Advanced Academic Writing

Advanced Academic Writing-85
For example, exclamation points are rarely used to express a heightened tone because it can come across as unsophisticated or over-excited.Dashes should be limited to the insertion of an explanatory comment in a sentence, while hyphens should be limited to connecting prefixes to words [e.g., multi-disciplinary] or when forming compound phrases [e.g., commander-in-chief].

Therefore, it is important that you use unambiguous language.

Well-structured paragraphs and clear topic sentences enable a reader to follow your line of thinking without difficulty.

Note that a problem statement without the research questions does not qualify as academic writing because simply identifying the research problem does not establish for the reader how you will contribute to solving the problem, what aspects you believe are most critical, or suggest a method for gathering data to better understand the problem. Complexity and Higher-Order Thinking Academic writing addresses complex issues that require higher-order thinking skills applied to understanding the research problem [e.g., critical, reflective, logical, and creative thinking as opposed to, for example, descriptive or prescriptive thinking].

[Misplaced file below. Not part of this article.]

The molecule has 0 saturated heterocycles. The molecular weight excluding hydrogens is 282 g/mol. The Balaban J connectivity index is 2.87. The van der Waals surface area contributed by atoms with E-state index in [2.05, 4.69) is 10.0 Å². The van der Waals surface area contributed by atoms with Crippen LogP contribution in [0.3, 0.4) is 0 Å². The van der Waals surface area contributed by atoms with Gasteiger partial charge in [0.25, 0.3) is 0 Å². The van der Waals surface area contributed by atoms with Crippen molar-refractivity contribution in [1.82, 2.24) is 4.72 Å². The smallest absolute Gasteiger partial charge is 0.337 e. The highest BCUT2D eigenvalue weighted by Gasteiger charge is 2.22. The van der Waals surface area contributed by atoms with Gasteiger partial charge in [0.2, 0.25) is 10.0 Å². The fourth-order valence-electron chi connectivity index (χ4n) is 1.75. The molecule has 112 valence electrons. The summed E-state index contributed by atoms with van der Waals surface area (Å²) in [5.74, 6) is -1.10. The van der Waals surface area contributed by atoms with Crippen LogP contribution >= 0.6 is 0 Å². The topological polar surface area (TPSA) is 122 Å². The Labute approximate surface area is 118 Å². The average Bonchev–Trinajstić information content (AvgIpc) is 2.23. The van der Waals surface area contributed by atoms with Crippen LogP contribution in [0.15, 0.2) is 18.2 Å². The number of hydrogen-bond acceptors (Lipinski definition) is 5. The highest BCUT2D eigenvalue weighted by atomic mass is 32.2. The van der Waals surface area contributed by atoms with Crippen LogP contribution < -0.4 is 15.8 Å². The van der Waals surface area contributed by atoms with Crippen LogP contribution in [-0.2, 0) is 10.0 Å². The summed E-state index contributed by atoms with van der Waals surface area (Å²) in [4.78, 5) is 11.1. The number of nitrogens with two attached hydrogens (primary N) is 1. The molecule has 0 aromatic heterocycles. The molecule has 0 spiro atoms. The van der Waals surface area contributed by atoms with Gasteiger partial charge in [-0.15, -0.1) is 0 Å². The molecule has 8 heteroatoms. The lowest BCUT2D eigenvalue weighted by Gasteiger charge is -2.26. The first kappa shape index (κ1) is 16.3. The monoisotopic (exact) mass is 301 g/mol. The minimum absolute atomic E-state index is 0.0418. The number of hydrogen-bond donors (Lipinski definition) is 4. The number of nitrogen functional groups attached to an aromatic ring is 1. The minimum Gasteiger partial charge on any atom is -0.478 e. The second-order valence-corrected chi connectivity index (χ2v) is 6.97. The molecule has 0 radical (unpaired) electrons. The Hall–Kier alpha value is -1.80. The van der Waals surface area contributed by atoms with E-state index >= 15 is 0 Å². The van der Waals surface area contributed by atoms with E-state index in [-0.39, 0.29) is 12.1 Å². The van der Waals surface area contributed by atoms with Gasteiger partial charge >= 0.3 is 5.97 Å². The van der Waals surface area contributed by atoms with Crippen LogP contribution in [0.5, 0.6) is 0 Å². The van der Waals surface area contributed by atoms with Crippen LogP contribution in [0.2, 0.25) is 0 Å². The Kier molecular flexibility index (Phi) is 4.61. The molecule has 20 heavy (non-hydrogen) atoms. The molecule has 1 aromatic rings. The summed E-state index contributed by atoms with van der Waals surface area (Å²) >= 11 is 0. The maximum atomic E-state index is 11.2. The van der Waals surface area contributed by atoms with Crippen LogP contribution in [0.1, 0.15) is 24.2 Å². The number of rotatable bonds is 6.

Higher-order thinking skills include cognitive processes that are used to comprehend, solve problems, and express concepts or that describe abstract ideas that cannot be easily acted out, pointed to, or shown with images.

In academic writing, the author is expected to investigate the research problem from an authoritative point of view.

You should, therefore, state the strengths of your arguments confidently, using language that is neutral, not confrontational or dismissive. Diction Diction refers to the choice of words you use.

The challenge is to convince the reader of the validity of your opinion through a well-documented, coherent, and logically structured piece of writing.

This is particularly important when proposing solutions to problems or delineating recommended courses of action. Thesis-Driven Academic writing is “thesis-driven,” meaning that the starting point is a particular perspective, idea, or position applied to the chosen topic of investigation, such as, establishing, proving, or disproving solutions to the research questions posed for the topic.

However, what is valued in academic writing is that opinions are based on what is often termed, evidence-based reasoning, a sound understanding of the pertinent body of knowledge and academic debates that exist within, and often external to, your discipline.

You need to support your opinion with evidence from scholarly sources.

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